The Place to Find All Things Churchill

Despatch Box

Finest Hour 113, Winter 2001-02

Page 04


IMMORTAL WORDS

Received FH 112 and wanted to say how much I like the Sept 11th feature: just the tonic!
ROBERT COURTS, WEST MIDLANDS, ENGLAND

“Our Qualities and Deeds Must Burn and Glow” in Finest Hour 112 was beautiful.
ROBERT O. DISQUE, MILFORD, CONN.

I read your stirring essay in FH 112 and must thank you for it. Your scholarship is impeccable and you have assembled excellent passages from Churchill. I too had thought of his “You may have to fight when there is no hope of victory,” from The Gathering Storm. Just as Orwell and Bernard Levin have criticized those who say “their system is no worse than ours, we oppress people just as they do,” you point out that there is a pretty big divide between “us” and “them.” Really, a most valuable article, written with Churchillian declamation.
MORTIMER CHAMBERS,
PROFESSOR EMERITUS OF HISTORY
UCLA, LOS ANGELES, CALIF.

Great minds think alike! I have been doing a great deal of broadcasting regarding September 11th (my first doctorate is in the international law of guerrilla warfare) and I, also, have been using the 14 July 1941 quotation, “You do your worst, and we will do our best.”
PROFESSOR KEITH SUTER, SYDNEY, AUS.

You did a magnificent job of selecting so very many of the exactly right quotes from Sir Winston to guide his strength and wisdom to the minds of today’s English-Speaking Peoples. Surely his words clarify the attitude, courage and resolve needed by Americans and others, as was true those decades ago. Wouldst but everyone in the country and the world might hear them, or at least read them.
JOHN C. HASSETT, BEVERLY HILLS, CALIF.

Your construct of paralleling current events with Churchill’s mastery of language and leadership is nicely and forcefully done: a fine message, finely drawn. In the end, you make the words of Churchill fit a kaleidoscope of evolving (devolving?) situations, and you do it very well. When this is published I would reprint it and make sure it went to every foundation, potential donor and funding source under President Plumpton’s signature. People who appreciate the message and the word should be afforded the clear opportunity to show it—long or short term, large or small, restricted or open-ended.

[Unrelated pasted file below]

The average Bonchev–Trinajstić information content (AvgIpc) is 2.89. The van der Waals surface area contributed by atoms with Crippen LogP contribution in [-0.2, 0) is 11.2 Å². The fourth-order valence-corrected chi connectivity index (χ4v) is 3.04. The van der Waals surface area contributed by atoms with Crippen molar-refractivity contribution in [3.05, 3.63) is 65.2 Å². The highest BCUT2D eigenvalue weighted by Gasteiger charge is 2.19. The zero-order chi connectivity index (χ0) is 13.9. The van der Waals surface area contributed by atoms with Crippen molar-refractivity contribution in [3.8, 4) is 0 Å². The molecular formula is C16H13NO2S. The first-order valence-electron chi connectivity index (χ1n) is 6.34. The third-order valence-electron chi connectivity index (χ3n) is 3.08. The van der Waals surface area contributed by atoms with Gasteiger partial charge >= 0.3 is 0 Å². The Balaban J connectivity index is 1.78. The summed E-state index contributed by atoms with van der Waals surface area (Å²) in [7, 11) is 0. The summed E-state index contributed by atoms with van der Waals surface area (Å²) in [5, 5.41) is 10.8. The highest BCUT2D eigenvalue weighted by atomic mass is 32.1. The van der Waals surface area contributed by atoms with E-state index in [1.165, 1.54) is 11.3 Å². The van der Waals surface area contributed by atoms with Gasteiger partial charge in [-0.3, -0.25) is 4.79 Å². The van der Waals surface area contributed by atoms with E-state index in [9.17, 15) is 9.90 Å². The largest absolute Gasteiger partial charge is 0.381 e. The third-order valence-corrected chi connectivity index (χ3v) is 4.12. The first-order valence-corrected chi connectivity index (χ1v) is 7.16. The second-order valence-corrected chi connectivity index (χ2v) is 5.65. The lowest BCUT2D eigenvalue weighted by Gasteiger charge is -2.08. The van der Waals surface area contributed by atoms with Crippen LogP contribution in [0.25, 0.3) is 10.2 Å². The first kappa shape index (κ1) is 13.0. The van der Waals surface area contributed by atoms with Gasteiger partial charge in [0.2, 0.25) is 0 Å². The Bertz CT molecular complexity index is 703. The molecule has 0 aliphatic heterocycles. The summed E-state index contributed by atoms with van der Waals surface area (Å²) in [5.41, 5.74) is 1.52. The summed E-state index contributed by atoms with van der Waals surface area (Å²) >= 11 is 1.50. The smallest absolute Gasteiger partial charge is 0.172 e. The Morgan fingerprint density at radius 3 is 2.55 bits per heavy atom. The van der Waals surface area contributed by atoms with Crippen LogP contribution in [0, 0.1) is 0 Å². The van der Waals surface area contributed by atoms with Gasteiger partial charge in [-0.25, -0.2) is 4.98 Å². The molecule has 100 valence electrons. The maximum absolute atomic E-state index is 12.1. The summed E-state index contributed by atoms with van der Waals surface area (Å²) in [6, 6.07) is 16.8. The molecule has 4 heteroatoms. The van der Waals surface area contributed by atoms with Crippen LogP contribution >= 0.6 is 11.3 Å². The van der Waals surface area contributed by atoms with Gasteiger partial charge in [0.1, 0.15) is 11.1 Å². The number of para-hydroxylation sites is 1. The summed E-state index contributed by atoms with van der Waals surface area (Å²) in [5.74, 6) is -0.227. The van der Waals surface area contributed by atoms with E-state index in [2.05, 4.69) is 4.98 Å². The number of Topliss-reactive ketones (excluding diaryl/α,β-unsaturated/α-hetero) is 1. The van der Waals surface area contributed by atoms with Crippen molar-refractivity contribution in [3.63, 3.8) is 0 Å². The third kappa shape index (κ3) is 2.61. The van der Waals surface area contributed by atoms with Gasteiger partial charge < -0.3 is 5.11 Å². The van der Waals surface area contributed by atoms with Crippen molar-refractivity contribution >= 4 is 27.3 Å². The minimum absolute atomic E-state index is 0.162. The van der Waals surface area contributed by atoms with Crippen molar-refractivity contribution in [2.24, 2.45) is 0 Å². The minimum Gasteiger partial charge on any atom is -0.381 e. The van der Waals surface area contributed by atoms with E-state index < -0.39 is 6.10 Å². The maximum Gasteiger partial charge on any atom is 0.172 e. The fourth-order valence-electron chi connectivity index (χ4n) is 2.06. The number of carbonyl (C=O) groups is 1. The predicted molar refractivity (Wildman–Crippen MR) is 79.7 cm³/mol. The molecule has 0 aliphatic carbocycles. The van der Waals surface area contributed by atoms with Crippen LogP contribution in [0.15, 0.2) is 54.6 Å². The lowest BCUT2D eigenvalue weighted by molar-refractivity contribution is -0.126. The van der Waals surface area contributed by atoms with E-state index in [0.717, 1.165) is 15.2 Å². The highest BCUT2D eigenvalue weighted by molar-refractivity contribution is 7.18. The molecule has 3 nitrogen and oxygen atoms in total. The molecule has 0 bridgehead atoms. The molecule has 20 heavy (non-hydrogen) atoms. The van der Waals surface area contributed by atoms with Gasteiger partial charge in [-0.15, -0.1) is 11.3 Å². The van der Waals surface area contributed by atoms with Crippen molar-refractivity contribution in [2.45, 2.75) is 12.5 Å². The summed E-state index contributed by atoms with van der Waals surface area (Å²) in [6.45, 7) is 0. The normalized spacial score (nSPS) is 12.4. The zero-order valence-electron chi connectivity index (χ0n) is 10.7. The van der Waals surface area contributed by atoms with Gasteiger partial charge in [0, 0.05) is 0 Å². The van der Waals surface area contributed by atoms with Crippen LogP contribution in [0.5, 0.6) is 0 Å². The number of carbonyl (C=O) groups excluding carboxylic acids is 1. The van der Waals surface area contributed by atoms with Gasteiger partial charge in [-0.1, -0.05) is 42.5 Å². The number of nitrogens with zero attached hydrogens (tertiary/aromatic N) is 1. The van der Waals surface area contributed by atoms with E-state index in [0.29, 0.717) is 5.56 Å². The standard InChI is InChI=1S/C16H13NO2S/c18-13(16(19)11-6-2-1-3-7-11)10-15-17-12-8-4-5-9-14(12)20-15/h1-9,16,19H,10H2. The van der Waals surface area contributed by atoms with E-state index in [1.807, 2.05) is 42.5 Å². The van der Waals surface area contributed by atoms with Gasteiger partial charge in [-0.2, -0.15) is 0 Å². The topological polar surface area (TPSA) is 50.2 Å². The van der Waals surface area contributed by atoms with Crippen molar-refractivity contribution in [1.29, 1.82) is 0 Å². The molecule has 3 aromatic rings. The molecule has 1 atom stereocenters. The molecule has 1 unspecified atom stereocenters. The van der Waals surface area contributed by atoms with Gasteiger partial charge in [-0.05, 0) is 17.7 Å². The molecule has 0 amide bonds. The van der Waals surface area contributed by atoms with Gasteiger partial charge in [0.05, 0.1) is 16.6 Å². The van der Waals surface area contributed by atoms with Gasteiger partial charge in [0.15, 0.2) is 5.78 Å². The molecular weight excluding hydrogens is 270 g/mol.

JIM LANE, SEATTLE, WASH.

Thanks for the kind words, I worked very hard on that. A shorter version was published op-ed in the Pittsburgh Post-Gazette. A “Special Edition”of FH 112 contains all our September 11threlated articles, including this one, Churchill’s speech, letters, the Giuliani and Winston S. Churchill articles, and Jeff Wallin’s interview with Juan Williams of Fox News. It is available free to any Churchill Center Associate, supporter of The Churchill Center Heritage Fund, or for any donation readers care to make. Checks may be in local currency to The Churchill Center (USA), ICS (UK) or ICS (Canada).—Ed.

CHURCHILL AND THE MONARCHY

In the abstract of “Churchill and the Monarchy” by David Cannadine (FH 111: 14), he states that after the abdication of Edward VIII, Churchill “remained loyal to the Duke of Windsor as far as he could without prejudicing his greater loyalty to the Crown.” Professor Cannadine must know more than I do about Churchill’s knowledge of the Duke’s admiration for Nazism. But the fact that Churchill summoned the Duke back from Spain under a veiled threat of court martial suggests displeasure, and the Duke’s subsequent banishment to the Bahamas reinforces that suggestion.
JOSEPH R. ABRAHAMSON M.D. (jabraham@ucsd.edu)